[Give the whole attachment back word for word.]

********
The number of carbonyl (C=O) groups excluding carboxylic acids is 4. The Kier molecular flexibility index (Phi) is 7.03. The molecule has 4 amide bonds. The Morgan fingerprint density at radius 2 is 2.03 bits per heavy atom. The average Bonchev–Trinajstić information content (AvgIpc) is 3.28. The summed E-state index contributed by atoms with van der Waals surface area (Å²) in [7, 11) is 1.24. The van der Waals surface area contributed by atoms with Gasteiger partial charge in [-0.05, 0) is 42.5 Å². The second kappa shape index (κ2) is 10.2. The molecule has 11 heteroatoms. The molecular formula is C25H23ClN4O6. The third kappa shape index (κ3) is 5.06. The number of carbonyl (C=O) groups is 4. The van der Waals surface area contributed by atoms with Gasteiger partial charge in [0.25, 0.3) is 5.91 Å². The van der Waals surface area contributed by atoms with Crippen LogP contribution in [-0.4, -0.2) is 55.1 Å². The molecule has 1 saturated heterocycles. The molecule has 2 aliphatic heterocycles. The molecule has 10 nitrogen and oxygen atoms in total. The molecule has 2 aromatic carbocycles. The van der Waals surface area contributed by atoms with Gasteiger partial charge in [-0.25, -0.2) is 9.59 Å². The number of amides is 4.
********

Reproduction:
The number of carbonyl (C=O) groups excluding carboxylic acids is 4. The Kier molecular flexibility index (Phi) is 7.03. The molecule has 4 amide bonds. The Morgan fingerprint density at radius 2 is 2.03 bits per heavy atom. The average Bonchev–Trinajstić information content (AvgIpc) is 3.28. The summed E-state index contributed by atoms with van der Waals surface area (Å²) in [7, 11) is 1.24. The van der Waals surface area contributed by atoms with Gasteiger partial charge in [-0.05, 0) is 42.5 Å². The second kappa shape index (κ2) is 10.2. The molecule has 11 heteroatoms. The molecular formula is C25H23ClN4O6. The third kappa shape index (κ3) is 5.06. The number of carbonyl (C=O) groups is 4. The van der Waals surface area contributed by atoms with Gasteiger partial charge in [0.25, 0.3) is 5.91 Å². The van der Waals surface area contributed by atoms with Crippen LogP contribution in [-0.4, -0.2) is 55.1 Å². The molecule has 1 saturated heterocycles. The molecule has 2 aliphatic heterocycles. The molecule has 10 nitrogen and oxygen atoms in total. The molecule has 2 aromatic carbocycles. The van der Waals surface area contributed by atoms with Gasteiger partial charge in [-0.25, -0.2) is 9.59 Å². The number of amides is 4.